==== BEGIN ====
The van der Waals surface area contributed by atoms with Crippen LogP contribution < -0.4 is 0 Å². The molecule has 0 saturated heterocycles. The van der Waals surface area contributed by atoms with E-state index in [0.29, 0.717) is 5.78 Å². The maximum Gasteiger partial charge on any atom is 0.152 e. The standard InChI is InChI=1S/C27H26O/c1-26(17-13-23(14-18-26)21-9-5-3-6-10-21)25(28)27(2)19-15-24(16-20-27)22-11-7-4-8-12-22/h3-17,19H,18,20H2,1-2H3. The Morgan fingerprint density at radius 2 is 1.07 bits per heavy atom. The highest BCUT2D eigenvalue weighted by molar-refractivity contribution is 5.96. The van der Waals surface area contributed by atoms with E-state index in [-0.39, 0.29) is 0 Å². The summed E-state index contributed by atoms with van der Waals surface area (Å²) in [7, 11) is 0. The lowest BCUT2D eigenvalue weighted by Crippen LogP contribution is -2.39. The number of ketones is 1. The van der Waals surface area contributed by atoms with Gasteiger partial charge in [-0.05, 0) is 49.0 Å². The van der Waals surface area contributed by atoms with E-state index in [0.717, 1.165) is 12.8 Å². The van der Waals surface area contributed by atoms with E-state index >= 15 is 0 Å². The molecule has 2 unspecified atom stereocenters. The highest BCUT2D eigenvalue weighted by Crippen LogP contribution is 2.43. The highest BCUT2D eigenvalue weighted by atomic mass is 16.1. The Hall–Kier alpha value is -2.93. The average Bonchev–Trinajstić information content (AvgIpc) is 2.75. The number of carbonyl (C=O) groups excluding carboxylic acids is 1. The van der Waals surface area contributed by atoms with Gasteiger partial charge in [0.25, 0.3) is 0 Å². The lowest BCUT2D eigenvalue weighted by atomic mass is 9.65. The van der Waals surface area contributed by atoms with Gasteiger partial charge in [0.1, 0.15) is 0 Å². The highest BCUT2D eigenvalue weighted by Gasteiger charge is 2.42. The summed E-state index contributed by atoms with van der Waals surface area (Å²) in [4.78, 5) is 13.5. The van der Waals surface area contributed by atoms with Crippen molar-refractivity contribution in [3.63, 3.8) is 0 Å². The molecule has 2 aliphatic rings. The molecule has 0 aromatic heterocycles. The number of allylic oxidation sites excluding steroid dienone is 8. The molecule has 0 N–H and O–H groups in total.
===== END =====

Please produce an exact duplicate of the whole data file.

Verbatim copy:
The van der Waals surface area contributed by atoms with Crippen LogP contribution < -0.4 is 0 Å². The molecule has 0 saturated heterocycles. The van der Waals surface area contributed by atoms with E-state index in [0.29, 0.717) is 5.78 Å². The maximum Gasteiger partial charge on any atom is 0.152 e. The standard InChI is InChI=1S/C27H26O/c1-26(17-13-23(14-18-26)21-9-5-3-6-10-21)25(28)27(2)19-15-24(16-20-27)22-11-7-4-8-12-22/h3-17,19H,18,20H2,1-2H3. The Morgan fingerprint density at radius 2 is 1.07 bits per heavy atom. The highest BCUT2D eigenvalue weighted by molar-refractivity contribution is 5.96. The van der Waals surface area contributed by atoms with E-state index in [-0.39, 0.29) is 0 Å². The summed E-state index contributed by atoms with van der Waals surface area (Å²) in [7, 11) is 0. The lowest BCUT2D eigenvalue weighted by Crippen LogP contribution is -2.39. The number of ketones is 1. The van der Waals surface area contributed by atoms with Gasteiger partial charge in [-0.05, 0) is 49.0 Å². The van der Waals surface area contributed by atoms with E-state index in [0.717, 1.165) is 12.8 Å². The van der Waals surface area contributed by atoms with E-state index >= 15 is 0 Å². The molecule has 2 unspecified atom stereocenters. The highest BCUT2D eigenvalue weighted by Crippen LogP contribution is 2.43. The highest BCUT2D eigenvalue weighted by atomic mass is 16.1. The Hall–Kier alpha value is -2.93. The average Bonchev–Trinajstić information content (AvgIpc) is 2.75. The number of carbonyl (C=O) groups excluding carboxylic acids is 1. The van der Waals surface area contributed by atoms with Gasteiger partial charge in [0.25, 0.3) is 0 Å². The lowest BCUT2D eigenvalue weighted by atomic mass is 9.65. The van der Waals surface area contributed by atoms with Gasteiger partial charge in [0.1, 0.15) is 0 Å². The highest BCUT2D eigenvalue weighted by Gasteiger charge is 2.42. The summed E-state index contributed by atoms with van der Waals surface area (Å²) in [4.78, 5) is 13.5. The van der Waals surface area contributed by atoms with Crippen molar-refractivity contribution in [3.63, 3.8) is 0 Å². The molecule has 2 aliphatic rings. The molecule has 0 aromatic heterocycles. The number of allylic oxidation sites excluding steroid dienone is 8. The molecule has 0 N–H and O–H groups in total.